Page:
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The virtues and vices of equilibrium and the future of financial economics

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  • J. Doyne Farmer
  • John Geanakoplos

Abstract

The use of equilibrium models in economics springs from the desire for parsimonious models of economic phenomena that take human reasoning into account. This approach has been the cornerstone of modern economic theory. We explain why this is so, extolling the virtues of equilibrium theory; then we present a critique and describe why this approach is inherently limited, and why economics needs to move in new directions if it is to continue to make progress. We stress that this shouldn't be a question of dogma, but should be resolved empirically. There are situations where equilibrium models provide useful predictions and there are situations where they can never provide useful predictions. There are also many situations where the jury is still out, i.e., where so far they fail to provide a good description of the world, but where proper extensions might change this. Our goal is to convince the skeptics that equilibrium models can be useful, but also to make traditional economists more aware of the limitations of equilibrium models. We sketch some alternative approaches and discuss why they should play an important role in future research in economics.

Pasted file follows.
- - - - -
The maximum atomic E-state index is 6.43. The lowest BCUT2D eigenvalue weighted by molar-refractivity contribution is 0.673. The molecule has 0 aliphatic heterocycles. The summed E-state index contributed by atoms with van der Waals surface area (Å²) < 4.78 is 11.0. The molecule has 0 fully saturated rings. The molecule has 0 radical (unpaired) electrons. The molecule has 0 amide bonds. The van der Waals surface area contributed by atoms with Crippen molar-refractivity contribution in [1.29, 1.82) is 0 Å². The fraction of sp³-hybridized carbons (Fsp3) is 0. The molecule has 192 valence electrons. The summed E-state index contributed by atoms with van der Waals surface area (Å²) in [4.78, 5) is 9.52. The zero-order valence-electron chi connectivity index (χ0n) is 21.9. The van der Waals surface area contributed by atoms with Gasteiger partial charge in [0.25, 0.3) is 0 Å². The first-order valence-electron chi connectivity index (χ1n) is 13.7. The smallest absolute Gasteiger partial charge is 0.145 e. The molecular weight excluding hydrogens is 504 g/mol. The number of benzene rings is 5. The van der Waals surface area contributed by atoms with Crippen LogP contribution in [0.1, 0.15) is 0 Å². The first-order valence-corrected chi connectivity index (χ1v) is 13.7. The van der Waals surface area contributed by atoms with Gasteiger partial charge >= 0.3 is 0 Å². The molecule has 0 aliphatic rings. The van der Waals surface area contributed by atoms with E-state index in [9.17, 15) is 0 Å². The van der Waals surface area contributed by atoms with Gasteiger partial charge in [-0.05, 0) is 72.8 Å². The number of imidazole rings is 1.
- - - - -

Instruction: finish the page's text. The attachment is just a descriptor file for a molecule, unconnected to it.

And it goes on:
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Paper provided by arXiv.org in its series Papers with number 0803.2996.

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Date of creation: Mar 2008
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Handle: RePEc:arx:papers:0803.2996

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Citations

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Cited by:
  1. Blake LeBaron, 2010. "Heterogeneous Gain Learning and the Dynamics of Asset Prices," Working Papers 29, Brandeis University, Department of Economics and International Businesss School, revised Dec 2010.
  2. Gaël Giraud & Nguenamadji Orntangar, 2011. "Monetary policy under finite speed of trades and myopia," Université Paris1 Panthéon-Sorbonne (Post-Print and Working Papers) halshs-00609824, HAL.
  3. Lotz, Aileen & Gosselin, Pierre, 2012. "A dynamic model of interactions between conscious and unconscious," MPRA Paper 36697, University Library of Munich, Germany.
  4. Brock, W.A. & Hommes, C.H. & Wagener, F.O.O., 2008. "More hedging instruments may destabilize markets (Revised version, April 2008)," CeNDEF Working Papers 08-04, Universiteit van Amsterdam, Center for Nonlinear Dynamics in Economics and Finance.
  5. Hawkins, Raymond J. & Aoki, Masanao & Roy Frieden, B., 2010. "Asymmetric information and macroeconomic dynamics," Physica A: Statistical Mechanics and its Applications, Elsevier, vol. 389(17), pages 3565-3571.
  6. Samuel E. Vazquez, 2009. "Scale Invariance, Bounded Rationality and Non-Equilibrium Economics," Papers 0902.3840, arXiv.org.
  7. Gaël Giraud & Nguenamadji Orntangar, 2011. "Monetary policy under finite speed of trades and myopia," Post-Print halshs-00609824, HAL.
  8. Jean-Philippe Bouchaud, 2011. "Panel Statement: The endogenous dynamics of markets: price impact and feedback loops," Chapters, European Central Bank.
  9. Lee Smolin, 2009. "Time and symmetry in models of economic markets," Papers 0902.4274, arXiv.org.

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